When he gave his first State of the Union address in 2009, President Barack Obama said that “now is the time to act boldly.” Six years into his presidency, Obama has finally taken his own advice. During the past few months, the president has announced executive actions to protect millions of immigrants who are living in the country illegally from deportation, undid decades of the longstanding policy on Cuba by taking steps to restore full diplomatic relations with the island and vowed to push for free community college for Americans in his State of the Union speech on Tuesday. “My presidency is entering the fourth quarter. Interesting stuff happens in the fourth quarter,” he said in December.
The breakneck pace Obama is on as he begins the final two years of his presidency is part of his realization that he wants to define his presidency beyond Obamacare and the stimulus package -- the hallmarks of his first term that have so far marked his tenure, according to Dan Schnur, executive director of the Jesse M. Unruh Institute of Politics at the University of Southern California in Los Angeles. Unlike Obama’s first six years in office, the president will have to deal with a Republican-controlled Congress. That means Obama may continue to use executive actions and discretion to move his policy agenda.
“He realizes that he doesn’t have a lot of time left in office, and he realizes that he’s not going to be able to accomplish a great deal through Congress,” Schnur said. “Those two motivators seem to be driving him forward.”
Obama toured the country last week to drum up support for initiatives he will push for in the new Congress, including paid family leave, free community college tuition for high school graduates who maintain a 2.5 GPA, a reduction in the interest rate on mortgage insurance premiums for loans backed by the federal government to help hundreds of thousands of Americans buy their first home and expanding broadband Internet access across the country to help business become more competitive. His appearances across the country served as a preview of his State of the Union address and a guide for the president’s immediate agenda.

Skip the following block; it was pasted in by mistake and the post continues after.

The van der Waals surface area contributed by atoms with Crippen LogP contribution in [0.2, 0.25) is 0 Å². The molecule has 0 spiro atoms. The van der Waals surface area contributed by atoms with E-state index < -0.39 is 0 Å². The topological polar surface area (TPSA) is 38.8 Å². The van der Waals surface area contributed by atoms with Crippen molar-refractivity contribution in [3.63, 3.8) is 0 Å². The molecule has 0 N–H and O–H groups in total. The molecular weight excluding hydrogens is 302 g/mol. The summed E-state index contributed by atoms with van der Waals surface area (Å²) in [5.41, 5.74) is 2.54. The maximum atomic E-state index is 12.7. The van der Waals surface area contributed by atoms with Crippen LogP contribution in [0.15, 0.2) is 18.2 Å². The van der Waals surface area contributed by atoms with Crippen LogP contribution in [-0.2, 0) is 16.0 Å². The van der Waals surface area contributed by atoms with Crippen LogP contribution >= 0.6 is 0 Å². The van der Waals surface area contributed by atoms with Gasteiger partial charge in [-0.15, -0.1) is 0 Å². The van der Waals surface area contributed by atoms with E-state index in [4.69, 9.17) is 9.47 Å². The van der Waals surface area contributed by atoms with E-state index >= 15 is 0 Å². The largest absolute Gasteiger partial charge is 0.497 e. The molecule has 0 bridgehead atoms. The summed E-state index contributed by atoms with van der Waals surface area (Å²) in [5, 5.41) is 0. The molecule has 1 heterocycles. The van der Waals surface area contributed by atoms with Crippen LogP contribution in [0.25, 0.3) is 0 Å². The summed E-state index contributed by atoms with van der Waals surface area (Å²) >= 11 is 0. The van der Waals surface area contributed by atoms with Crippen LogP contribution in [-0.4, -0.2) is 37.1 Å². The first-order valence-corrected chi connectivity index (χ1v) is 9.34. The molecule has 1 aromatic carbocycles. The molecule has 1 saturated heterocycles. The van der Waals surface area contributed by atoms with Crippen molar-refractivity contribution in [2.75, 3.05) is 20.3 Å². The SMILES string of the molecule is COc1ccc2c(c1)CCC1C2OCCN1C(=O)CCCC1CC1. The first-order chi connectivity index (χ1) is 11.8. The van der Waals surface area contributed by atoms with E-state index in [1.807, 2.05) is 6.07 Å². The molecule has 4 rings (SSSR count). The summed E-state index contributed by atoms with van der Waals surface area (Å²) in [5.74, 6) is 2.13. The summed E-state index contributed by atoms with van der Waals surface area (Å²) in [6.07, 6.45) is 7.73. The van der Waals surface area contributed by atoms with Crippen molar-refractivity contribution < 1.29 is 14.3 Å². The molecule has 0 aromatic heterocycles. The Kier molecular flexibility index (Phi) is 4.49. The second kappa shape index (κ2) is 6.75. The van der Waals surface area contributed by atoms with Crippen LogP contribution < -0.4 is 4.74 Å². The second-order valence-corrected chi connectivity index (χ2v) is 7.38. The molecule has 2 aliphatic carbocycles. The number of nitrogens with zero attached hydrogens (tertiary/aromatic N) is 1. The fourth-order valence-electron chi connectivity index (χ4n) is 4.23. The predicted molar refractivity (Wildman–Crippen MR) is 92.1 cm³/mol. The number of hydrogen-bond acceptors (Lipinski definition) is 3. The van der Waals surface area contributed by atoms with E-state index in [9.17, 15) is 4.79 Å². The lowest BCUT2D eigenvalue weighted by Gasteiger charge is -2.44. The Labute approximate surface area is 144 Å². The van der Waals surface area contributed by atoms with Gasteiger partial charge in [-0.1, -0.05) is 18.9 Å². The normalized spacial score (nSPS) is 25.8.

The community college plan is not popular with Republicans because taxpayers will have to bear the brunt of the costs. Similarly, paid family leave won’t be passed by Congress because Republicans are concerned about the $11.4 billion the proposal will cost business owners over five years. That leaves executive action as Obama’s only option to push this part of his agenda in the next two years.
The president “realizes that he’s not going to get a lot done through Congress and the White House has seen some favorable public reaction to these executive actions,” Schnur said. “It’s very likely there will be quite a bit more of the same going forward. Most of the things he’s talking about don’t have much of a chance on Capitol Hill so more limited executive actions along these same lines seem pretty likely.”
While a majority of Americans agreed with the president’s policy change on illegal immigration, they disagreed with the process of taking executive action to implement it. But Republicans’ characterization of the president as overreaching won’t define his legacy as long as immigration, Cuba and other policies are judged to be effective after Obama leaves office, according to Schnur. “By the time he leaves office, the fact that he acted by executive order will be largely forgotten,” he said.
Still, the proposals Obama will outline on Tuesday aren’t the types of plans for which he will be remembered. None of these things rise to the level of history,” Schnur said.
If Obama is looking for a presidency-defining moment, he would have to turn to a big campaign promise from 2008 that he hasn’t lived up to: Closing Guantanamo Bay, the controversial prison where terror suspects are being held. “If he is able to close Guantanamo by the time he leaves office, that’s certainly something that would be part of his historical legacy, so that is a commitment that he has not yet kept that he still seems to be working toward,” Schnur said.